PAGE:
I'm reminded of Gertrude Stein (whose much-praised novella Melanctha served as inspiration for a Glen Ligon piece in Reclamation, one in a series of Ligon's signature etched words and phrases which blur into abstraction, become broken down, rendered incomprehensible and therefore effectively silenced…)

Paraphrasing Stein: “I like Picasso. I like looking at his paintings.” Like Stravinsky paraphrasing her and saying he "liked listening to Boulez"... I like looking at Sam Gilliam’s abstract canvases.

Tim Seibles's poem “Mosaic” is quoted as an epigraph in the great essay accompanying the gallery guide book for Reclamation. I had the honor of studying with Tim in 2014. I was so nervous about working with VA’s poet laureate on “Lessons from the Commonwealth” I wrote him a letter prior to the poetry festival explaining my intentions. He was kind and generous with me, and told our seminar he was in favor of abolishing use of the socially-acceptable version of the racist slur, the so-called "N-word." Echoing other artists, he suggested simply saying the word outright as a way of demystifying it while reclaiming its power. Naming and owning...

One of the bits of advice he gave me on the poem was to drop my original epigram. I had the R & H lyric "you've got to be taught to hate and fear / you've got to be carefully taught" just below the title, and in effect this gave away the poem's punchline...

After the reading Saturday at the Taubman, one of my friends and colleagues commented about how every racially charged reference in my poem was one she experienced and could relate to... Ah, Virginia. Ah, humanity. Ah, to Life!

We connected Tim Seibles to "Dolph", (the beloved composer Adolphus Hailstork) and I offered a solo chant-like version of his a cappella choral night-scape, "Nocturne." We connected Pittsburgh poetry Professor and MacArthur "Genius", accomplished painter and former college basketball star Terrance Hayes to Gwendolyn Brooks by reading her seminal acid jazz elegy "The Pool Players. Seven at the Golden Shovel" in conjunction with his "The Golden Shovel" (part I. "1981"). The last words of each of Hayes's 24 lines form the sequential text of Brooks's poem.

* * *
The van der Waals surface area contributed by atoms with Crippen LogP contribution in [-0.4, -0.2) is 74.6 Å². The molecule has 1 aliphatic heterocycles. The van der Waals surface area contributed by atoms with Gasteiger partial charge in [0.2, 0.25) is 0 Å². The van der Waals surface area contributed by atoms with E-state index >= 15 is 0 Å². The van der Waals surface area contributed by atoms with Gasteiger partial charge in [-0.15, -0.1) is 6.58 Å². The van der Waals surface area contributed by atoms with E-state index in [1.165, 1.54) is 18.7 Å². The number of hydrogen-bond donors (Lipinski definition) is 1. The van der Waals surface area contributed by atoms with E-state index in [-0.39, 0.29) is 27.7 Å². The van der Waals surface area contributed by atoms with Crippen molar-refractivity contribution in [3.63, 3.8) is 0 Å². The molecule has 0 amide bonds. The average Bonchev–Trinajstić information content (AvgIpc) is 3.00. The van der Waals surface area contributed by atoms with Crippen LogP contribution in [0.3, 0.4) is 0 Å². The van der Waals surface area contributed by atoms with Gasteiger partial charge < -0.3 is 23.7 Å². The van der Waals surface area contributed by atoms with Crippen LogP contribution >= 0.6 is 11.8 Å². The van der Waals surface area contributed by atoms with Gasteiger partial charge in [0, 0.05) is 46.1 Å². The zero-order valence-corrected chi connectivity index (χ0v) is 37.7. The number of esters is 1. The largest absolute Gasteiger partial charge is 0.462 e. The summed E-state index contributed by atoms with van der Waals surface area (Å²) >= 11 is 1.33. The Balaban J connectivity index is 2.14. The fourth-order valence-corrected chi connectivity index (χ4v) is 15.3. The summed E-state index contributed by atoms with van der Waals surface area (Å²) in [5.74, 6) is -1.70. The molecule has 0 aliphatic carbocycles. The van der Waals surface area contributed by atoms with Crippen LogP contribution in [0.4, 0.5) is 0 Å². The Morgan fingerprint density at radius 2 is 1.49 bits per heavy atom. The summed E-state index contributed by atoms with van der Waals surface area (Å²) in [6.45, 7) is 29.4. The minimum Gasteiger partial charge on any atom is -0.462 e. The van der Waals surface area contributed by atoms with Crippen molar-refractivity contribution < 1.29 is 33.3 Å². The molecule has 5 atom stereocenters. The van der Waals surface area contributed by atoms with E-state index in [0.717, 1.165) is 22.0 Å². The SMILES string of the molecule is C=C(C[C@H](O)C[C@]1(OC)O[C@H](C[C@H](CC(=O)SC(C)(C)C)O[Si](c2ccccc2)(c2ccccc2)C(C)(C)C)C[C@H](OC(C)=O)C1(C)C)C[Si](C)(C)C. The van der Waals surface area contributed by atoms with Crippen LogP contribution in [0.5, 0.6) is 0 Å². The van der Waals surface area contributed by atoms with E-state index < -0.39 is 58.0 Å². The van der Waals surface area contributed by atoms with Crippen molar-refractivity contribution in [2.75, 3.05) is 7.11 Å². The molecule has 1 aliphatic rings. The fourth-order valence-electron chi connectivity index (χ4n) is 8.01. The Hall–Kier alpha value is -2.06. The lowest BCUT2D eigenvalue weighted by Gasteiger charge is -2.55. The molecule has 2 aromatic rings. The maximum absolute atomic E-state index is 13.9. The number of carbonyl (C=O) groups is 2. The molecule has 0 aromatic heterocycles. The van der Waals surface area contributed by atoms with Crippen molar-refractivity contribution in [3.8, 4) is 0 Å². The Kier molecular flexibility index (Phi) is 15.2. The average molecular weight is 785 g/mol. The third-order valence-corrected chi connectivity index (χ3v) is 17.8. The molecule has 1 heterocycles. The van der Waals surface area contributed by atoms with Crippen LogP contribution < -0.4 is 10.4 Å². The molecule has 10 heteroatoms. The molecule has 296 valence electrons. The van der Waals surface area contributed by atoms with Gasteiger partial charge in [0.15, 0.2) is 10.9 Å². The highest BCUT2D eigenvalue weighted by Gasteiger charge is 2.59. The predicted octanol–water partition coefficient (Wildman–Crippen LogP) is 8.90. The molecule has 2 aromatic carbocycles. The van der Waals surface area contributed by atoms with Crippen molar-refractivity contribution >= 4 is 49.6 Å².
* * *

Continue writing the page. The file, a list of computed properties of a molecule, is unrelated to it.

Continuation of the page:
I sang a pair of Langston Hughes poems (via a cappella versions of Ricky Ian Gordon's lyrical ballads "Luck" and the rhapsodic "Dream Variations"). These helped connect the Maya Angelou poem to some of the ground-breaking and convention-defying portraits on display. We shared Tim Seibles's sensually vivid and brazen wit via a pair of poems from his collection, Fast Animal.

I likened his inventive use of form via his series of "Villanelles" as akin to a contemporary artist playing with established norms such as genre paintings or portraits. As Kerry James Marshall and Kara Walker challenge traditional models in their portraits, so do poets like Hayes and Seibles continue the modernist tradition of "transgressive" play with forms...

Tim's sensual poetry and the visceral, textural quality certain writing has is like the impasto textures of expressionist painting (see images by Johnson, above, and Andrews, below). Seibles's vivid imagery make his poetry a natural fit for sharing in an art gallery of Pan-African art. I concluded, in front of Johnson's "Train Hanger" by reading his brilliant and timely homage to another old-master genre in "Ode to My Hands."...

With over 100 works on display, this exhibit is one we will be returning to regularly over the remaining 6 months of its residence here. It will be worth every re-visit...


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EK